Yo shared this story about two recent interviews ‘At one interview they gave me to 30mins to draw my own version of the story of the Tortoise and the Hare. They wanted to see how imaginative I could be in a short time. They also had a Japanese test called a Hikishiken (筆記試験 – ひっきしけん) before the interview.
But at my most recent interview, which is also the studio I’m working for now, they could see what I can do by my portfolio. They also asked more about “what I think about design”, and “what I can bring to this company”, as a foreigner, this is the most important part of the interview because you can show what you can do differently.’
6 – Questions you’ll be asked
Apart from the usual questions about your work history, involvement in projects, and ambitions, there’s a few extra questions you’ll get as an international interviewing in Japan.
Sure, everybody you meet in Tokyo is probably going to ask you this. But you’re going to be asked the same question in the interview, so make sure you have a good answer ready.
How long do you plan to stay in Japan?
Another question that it’s important to have a good answer to. If a company is going to invest time in training you in both Japanese business and design, then they want to be sure you’re not going to disappear home after 12 months.
Can you do zangyou (overtime)?
In many Japanese companies there is an expectation that you will put in an additional 40 or more hours a month overtime. This isn’t usually due to there being an inordinate amount of work but more due to bureaucratic and project management issues. Riccardo, who has significant experience in Japanese companies, explains more.
‘残業 (zangyou) is a considered a fact of life in the Japanese corporate system. As they say “しょうがない” (shyouganai) or “it can’t be helped”. But be careful, as being someone who “cannot do zangyou” is like saying you are weak.
The first company I worked for in Japan was a small Japanese design studio focused on fashion advertising. Doing zangyou wasn’t really necessary for the workload but I did a lot. This work was the result of bad management and miscommunication between directors and clients. Plus an unconditional devotion to the client, it seemed as if immediately answering emails and making instant changes to the project at all hours was part of the contract.
I even noticed that many people were taking long breaks during the day. So one day I asked a colleague “why don’t guys rush now and finish the job during the day so that you can leave at 19:00 instead 23:30 as usual?” but the answer I got was “even if we rush and finish everything now, we already know we will get calls and emails with more work we have to take care of after 19:00. This can’t be helped because people working on the client side are in the same situation and have to be able to show progress to their bosses by making changes at any hour of day or night.”
It’s hard to really understand this from by directly asking about zangyou, but if you can get them to talk about their process for project management and design development then you can find out easily. Generally speaking a company with poor processes will do lots of zangyou.’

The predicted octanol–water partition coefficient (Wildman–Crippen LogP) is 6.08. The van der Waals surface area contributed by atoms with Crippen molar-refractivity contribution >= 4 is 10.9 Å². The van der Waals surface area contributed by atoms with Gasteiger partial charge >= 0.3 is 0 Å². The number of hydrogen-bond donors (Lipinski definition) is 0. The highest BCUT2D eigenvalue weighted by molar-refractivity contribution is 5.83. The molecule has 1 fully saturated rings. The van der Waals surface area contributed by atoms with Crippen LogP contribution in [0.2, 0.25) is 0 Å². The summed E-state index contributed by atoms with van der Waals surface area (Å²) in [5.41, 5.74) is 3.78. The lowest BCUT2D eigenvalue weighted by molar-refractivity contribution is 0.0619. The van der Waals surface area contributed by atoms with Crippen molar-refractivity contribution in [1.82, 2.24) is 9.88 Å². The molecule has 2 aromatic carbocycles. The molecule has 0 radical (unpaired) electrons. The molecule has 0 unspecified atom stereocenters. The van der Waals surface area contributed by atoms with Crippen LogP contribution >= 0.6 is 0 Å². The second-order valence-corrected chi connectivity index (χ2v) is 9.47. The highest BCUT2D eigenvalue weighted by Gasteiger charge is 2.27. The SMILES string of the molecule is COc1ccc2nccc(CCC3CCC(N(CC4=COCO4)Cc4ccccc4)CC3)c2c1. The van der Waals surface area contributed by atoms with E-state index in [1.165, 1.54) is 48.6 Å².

But it’s not all bad as Riccardo adds ‘New companies like the one i’m working for developed their own “design process”. Usually they follow a western style culture and they understand that to create good products people need to be happy and have more time to dedicate to their private life.’
Can you work hard?
I was asked this several times in the same interview. Now at first, I was a bit insulted by this question, I’ve got a solid history of employment and a good folio. So why are they asking me this? When I asked for clarification from my interviewer, they said “you know, it’s hard work in a Japanese company”. That didn’t really help.
What I’ve come to understand the meaning to be is – much like Riccardo mentioned above, it’s a different work culture here and to be very blunt – in old school Japanese companies there is a lot of value placed on your being there over actually doing a lot of work. So hard work equals extra hours.
8 – What should you ask?
So apart from the usual questions you’d ask in an interview, here are a few that we recommend asking in an interview with a Japanese company.
Why do you want to hire/what do you expect from an international designer?
I like this question because, let’s be honest, it’s a bit of a cheeky take on the old “why are you in Japan”. But to be serious, I really want to know what a Japanese agency expects me to bring to the team. Are they looking for a global perspective? Do they want different ideas and thinking? Or do they just want anybody for the job? This can tell you a lot about the company.
What are the working hours (労働時間 – Roudou jikan)
This is a question that Riccardo highly recommends asking. ‘You need to understand the hours that employees usually put in at the company, if they stay late at night. You should find that they will be honest about this.’
But watch out, as Yo had this to say, ‘if they answer “sairyouroudou jikan” (裁量労働 – さいりょうろうどうじかん） be careful! This means that if you finish your work on time, you can go home on time. But if not, you will be expected to stay late, without extra pay. And it doesn’t matter if you’ve been waiting all day for client feedback and it comes in at 7pm, they will still expect you to stay late and work’
Well there you go, hopefully now you feel a little more prepared for an interview in Japan! Good luck and as always let us know in the comments, on facebook or LinkedIn if you have any questions.